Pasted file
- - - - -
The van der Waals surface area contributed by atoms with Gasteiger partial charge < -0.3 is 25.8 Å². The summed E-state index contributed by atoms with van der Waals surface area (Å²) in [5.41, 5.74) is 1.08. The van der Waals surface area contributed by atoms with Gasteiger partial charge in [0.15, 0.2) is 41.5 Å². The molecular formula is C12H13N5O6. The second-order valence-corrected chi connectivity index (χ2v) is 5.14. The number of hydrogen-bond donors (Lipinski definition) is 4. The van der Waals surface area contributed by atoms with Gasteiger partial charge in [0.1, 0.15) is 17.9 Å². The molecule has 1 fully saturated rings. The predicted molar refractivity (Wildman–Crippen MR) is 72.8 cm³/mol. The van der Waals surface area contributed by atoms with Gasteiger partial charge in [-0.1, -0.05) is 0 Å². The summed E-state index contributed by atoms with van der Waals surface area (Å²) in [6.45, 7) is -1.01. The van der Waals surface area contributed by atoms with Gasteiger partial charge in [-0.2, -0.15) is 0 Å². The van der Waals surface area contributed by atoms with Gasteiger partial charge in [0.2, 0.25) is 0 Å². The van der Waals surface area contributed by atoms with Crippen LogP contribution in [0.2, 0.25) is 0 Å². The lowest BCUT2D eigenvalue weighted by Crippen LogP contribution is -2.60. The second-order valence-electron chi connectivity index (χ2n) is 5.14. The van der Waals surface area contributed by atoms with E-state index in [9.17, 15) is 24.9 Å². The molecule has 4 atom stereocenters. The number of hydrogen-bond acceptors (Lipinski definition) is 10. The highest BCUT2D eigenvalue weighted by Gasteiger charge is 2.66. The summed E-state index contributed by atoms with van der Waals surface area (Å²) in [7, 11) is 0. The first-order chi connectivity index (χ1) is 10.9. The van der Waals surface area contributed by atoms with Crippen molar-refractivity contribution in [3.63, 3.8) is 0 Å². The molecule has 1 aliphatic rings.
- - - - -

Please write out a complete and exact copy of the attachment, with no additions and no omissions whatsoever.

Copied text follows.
The van der Waals surface area contributed by atoms with Gasteiger partial charge < -0.3 is 25.8 Å². The summed E-state index contributed by atoms with van der Waals surface area (Å²) in [5.41, 5.74) is 1.08. The van der Waals surface area contributed by atoms with Gasteiger partial charge in [0.15, 0.2) is 41.5 Å². The molecular formula is C12H13N5O6. The second-order valence-corrected chi connectivity index (χ2v) is 5.14. The number of hydrogen-bond donors (Lipinski definition) is 4. The van der Waals surface area contributed by atoms with Gasteiger partial charge in [0.1, 0.15) is 17.9 Å². The molecule has 1 fully saturated rings. The predicted molar refractivity (Wildman–Crippen MR) is 72.8 cm³/mol. The van der Waals surface area contributed by atoms with Gasteiger partial charge in [-0.1, -0.05) is 0 Å². The summed E-state index contributed by atoms with van der Waals surface area (Å²) in [6.45, 7) is -1.01. The van der Waals surface area contributed by atoms with Gasteiger partial charge in [-0.2, -0.15) is 0 Å². The van der Waals surface area contributed by atoms with Gasteiger partial charge in [0.2, 0.25) is 0 Å². The van der Waals surface area contributed by atoms with Crippen LogP contribution in [0.2, 0.25) is 0 Å². The lowest BCUT2D eigenvalue weighted by Crippen LogP contribution is -2.60. The second-order valence-electron chi connectivity index (χ2n) is 5.14. The van der Waals surface area contributed by atoms with E-state index in [9.17, 15) is 24.9 Å². The molecule has 4 atom stereocenters. The number of hydrogen-bond acceptors (Lipinski definition) is 10. The highest BCUT2D eigenvalue weighted by Gasteiger charge is 2.66. The summed E-state index contributed by atoms with van der Waals surface area (Å²) in [7, 11) is 0. The first-order chi connectivity index (χ1) is 10.9. The van der Waals surface area contributed by atoms with Crippen molar-refractivity contribution in [3.63, 3.8) is 0 Å². The molecule has 1 aliphatic rings.